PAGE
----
Author and article information

                Biology (Basel)
                Biology (Basel)
                12 June 2020
                June 2020
                : 9
                : 6
                [1 ]Department of Basic Science, Faculty of Veterinary Medicine, University of Tabriz, Tabriz 5166616471, Iran; dvm.milad73@
                [2 ]Sabanci University Nanotechnology Research and Application Center (SUNUM), 34956 Tuzla, Istanbul, Turkey; alizarrabi@
                [3 ]Center of Excellence for Functional Surfaces and Interfaces (EFSUN), Faculty of Engineering and Natural Sciences, Sabanci University, 34956 Tuzla, Istanbul, Turkey
                [4 ]Department of Genetic Science, Tehran Medical Science Branch, Islamic Azad University, Tehran 1916893813, Iran; Sima.orouei@
                [5 ]Laboratory for Stem Cell Research, Shiraz University of Medical Sciences, Shiraz 7134814336, Iran; zarrin.vahideh2075@
                [6 ]Department of Anatomical sciences, School of Medicine, Student Research Committee, Shiraz University of Medical Sciences, Shiraz 7134814336, Iran; Ebrahimrahmani1374@
                [7 ]Young Researchers and Elite Club, Tehran Medical Sciences, Islamic Azad University, Tehran 1916893813, Iran; Fzr2000_0007@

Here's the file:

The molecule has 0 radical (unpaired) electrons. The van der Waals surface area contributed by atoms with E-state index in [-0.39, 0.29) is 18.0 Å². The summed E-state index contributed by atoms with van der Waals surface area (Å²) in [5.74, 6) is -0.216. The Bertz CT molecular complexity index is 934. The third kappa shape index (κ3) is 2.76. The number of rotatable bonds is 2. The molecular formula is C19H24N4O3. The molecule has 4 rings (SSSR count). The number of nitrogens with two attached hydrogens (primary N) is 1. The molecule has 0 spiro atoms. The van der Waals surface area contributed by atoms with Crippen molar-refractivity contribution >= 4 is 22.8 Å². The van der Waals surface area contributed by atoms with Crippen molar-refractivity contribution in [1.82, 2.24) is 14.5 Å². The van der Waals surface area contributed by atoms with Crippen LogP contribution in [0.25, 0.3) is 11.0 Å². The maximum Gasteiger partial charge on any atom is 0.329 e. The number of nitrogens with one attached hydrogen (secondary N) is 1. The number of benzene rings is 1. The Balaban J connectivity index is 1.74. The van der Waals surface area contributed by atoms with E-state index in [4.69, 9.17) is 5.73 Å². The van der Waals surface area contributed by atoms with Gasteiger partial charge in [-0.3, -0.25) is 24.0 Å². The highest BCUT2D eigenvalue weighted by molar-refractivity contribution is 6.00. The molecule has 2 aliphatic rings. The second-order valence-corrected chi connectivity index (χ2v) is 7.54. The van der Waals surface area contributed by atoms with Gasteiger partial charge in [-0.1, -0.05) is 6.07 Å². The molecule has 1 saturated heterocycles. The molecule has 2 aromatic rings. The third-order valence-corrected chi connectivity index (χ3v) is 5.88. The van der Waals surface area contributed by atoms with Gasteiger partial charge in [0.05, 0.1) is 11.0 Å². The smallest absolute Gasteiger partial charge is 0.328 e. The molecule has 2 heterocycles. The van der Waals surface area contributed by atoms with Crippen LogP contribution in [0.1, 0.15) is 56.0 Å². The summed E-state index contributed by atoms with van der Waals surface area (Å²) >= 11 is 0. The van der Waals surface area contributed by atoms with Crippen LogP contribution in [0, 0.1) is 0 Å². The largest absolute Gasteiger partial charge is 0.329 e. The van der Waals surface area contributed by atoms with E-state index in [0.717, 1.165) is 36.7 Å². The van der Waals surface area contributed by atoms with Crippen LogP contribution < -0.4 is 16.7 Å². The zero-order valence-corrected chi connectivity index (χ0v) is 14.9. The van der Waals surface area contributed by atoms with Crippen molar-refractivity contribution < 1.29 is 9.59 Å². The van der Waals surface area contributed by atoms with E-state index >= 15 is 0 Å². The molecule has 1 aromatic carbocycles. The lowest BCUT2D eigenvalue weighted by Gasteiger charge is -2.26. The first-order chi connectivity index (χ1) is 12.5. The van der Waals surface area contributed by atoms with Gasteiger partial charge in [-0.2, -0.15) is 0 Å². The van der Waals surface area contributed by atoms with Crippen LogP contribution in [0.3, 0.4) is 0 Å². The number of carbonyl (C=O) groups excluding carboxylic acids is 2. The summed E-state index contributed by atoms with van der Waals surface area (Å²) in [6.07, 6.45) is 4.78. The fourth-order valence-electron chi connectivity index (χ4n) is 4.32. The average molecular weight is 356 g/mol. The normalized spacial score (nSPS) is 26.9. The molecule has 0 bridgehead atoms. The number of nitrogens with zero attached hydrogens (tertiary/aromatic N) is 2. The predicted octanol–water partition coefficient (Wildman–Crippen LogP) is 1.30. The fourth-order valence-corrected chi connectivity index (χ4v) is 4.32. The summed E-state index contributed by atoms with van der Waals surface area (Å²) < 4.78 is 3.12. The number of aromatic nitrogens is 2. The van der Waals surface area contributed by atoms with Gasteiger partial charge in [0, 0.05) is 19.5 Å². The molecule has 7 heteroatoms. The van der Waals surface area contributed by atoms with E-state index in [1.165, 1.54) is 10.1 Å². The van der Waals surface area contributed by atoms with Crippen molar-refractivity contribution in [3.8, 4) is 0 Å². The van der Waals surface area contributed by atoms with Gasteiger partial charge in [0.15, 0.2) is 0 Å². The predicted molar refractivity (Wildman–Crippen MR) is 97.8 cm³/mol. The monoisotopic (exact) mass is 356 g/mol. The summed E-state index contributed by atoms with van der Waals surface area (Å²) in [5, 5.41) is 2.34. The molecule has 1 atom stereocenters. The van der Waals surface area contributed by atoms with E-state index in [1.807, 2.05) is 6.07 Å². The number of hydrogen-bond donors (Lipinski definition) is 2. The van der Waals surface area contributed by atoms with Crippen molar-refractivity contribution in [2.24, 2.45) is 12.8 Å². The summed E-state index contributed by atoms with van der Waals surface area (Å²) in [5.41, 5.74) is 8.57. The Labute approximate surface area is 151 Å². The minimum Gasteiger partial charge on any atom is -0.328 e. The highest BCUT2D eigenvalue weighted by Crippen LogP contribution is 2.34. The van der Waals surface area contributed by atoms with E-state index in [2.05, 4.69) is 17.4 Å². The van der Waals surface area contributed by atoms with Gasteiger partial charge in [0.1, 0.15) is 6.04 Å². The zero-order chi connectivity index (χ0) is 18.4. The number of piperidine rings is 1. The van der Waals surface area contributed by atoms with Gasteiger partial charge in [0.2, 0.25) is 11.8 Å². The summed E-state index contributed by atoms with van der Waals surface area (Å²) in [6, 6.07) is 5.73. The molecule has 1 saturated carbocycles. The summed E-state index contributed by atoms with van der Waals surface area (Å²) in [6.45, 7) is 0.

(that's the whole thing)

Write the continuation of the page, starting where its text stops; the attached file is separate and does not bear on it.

[8 ]General Practitioner, Kerman University of Medical Sciences, Kerman 7616913555, Iran; Shima.mohamadi92@
                [9 ]Department of Food Hygiene and Quality Control, Division of Epidemiology & Zoonoses, Faculty of Veterinary Medicine, University of Tehran, Tehran 1417414418, Iran; houshmandi.kia7@
                [10 ]Department of Clinical Sciences, Faculty of Veterinary Medicine, University of Tabriz, Tabriz 5166616471, Iran; yasharqarehaghaj@
                [11 ]Institute for Polymers, Composites and Biomaterials (IPCB), National Research Council (CNR), 80125 Naples, Italy; pooyanmakvandi@
                [12 ]Radiology and Nuclear Medicine Department, School of Paramedical Sciences, Kermanshah University of Medical Sciences, Kermanshah 6715847141, Iran
                [13 ]Pharmaceutics Research Center, Institute of Neuropharmacology, Kerman University of Medical Sciences, Kerman 7616911319, Iran
                Author notes
                © 2020 by the authors.

                Licensee MDPI, Basel, Switzerland. This article is an open access article distributed under the terms and conditions of the Creative Commons Attribution (CC BY) license (